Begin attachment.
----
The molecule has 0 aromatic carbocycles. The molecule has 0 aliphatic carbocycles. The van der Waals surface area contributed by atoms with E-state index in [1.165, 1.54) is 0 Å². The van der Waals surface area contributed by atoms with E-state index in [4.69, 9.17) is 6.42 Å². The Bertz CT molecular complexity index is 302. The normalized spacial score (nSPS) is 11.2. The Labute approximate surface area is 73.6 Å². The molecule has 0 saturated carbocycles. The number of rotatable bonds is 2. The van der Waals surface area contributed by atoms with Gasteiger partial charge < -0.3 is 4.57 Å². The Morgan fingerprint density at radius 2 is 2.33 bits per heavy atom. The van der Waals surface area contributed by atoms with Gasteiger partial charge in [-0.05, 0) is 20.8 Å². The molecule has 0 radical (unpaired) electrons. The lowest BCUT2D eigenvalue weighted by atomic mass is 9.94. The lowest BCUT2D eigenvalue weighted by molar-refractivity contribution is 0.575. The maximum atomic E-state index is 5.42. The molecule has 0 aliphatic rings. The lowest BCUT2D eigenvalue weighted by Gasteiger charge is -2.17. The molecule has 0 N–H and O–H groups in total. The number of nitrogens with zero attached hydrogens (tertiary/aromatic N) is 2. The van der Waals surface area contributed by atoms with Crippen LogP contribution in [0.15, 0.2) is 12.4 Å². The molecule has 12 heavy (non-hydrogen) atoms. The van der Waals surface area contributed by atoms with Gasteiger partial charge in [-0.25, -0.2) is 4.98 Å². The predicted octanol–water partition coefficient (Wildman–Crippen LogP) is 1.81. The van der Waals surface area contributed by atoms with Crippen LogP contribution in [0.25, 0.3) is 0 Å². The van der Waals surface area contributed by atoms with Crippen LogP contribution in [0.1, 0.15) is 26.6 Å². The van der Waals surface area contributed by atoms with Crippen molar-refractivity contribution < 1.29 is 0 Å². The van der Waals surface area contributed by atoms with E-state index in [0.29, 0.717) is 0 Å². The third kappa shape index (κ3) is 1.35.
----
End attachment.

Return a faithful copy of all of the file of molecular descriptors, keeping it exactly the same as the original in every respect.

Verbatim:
The molecule has 0 aromatic carbocycles. The molecule has 0 aliphatic carbocycles. The van der Waals surface area contributed by atoms with E-state index in [1.165, 1.54) is 0 Å². The van der Waals surface area contributed by atoms with E-state index in [4.69, 9.17) is 6.42 Å². The Bertz CT molecular complexity index is 302. The normalized spacial score (nSPS) is 11.2. The Labute approximate surface area is 73.6 Å². The molecule has 0 saturated carbocycles. The number of rotatable bonds is 2. The van der Waals surface area contributed by atoms with Gasteiger partial charge < -0.3 is 4.57 Å². The Morgan fingerprint density at radius 2 is 2.33 bits per heavy atom. The van der Waals surface area contributed by atoms with Gasteiger partial charge in [-0.05, 0) is 20.8 Å². The molecule has 0 radical (unpaired) electrons. The lowest BCUT2D eigenvalue weighted by atomic mass is 9.94. The lowest BCUT2D eigenvalue weighted by molar-refractivity contribution is 0.575. The maximum atomic E-state index is 5.42. The molecule has 0 aliphatic rings. The lowest BCUT2D eigenvalue weighted by Gasteiger charge is -2.17. The molecule has 0 N–H and O–H groups in total. The number of nitrogens with zero attached hydrogens (tertiary/aromatic N) is 2. The van der Waals surface area contributed by atoms with Crippen LogP contribution in [0.15, 0.2) is 12.4 Å². The molecule has 12 heavy (non-hydrogen) atoms. The van der Waals surface area contributed by atoms with Gasteiger partial charge in [-0.25, -0.2) is 4.98 Å². The predicted octanol–water partition coefficient (Wildman–Crippen LogP) is 1.81. The van der Waals surface area contributed by atoms with Crippen LogP contribution in [0.25, 0.3) is 0 Å². The van der Waals surface area contributed by atoms with Crippen LogP contribution in [0.1, 0.15) is 26.6 Å². The van der Waals surface area contributed by atoms with Crippen molar-refractivity contribution < 1.29 is 0 Å². The van der Waals surface area contributed by atoms with E-state index in [0.29, 0.717) is 0 Å². The third kappa shape index (κ3) is 1.35.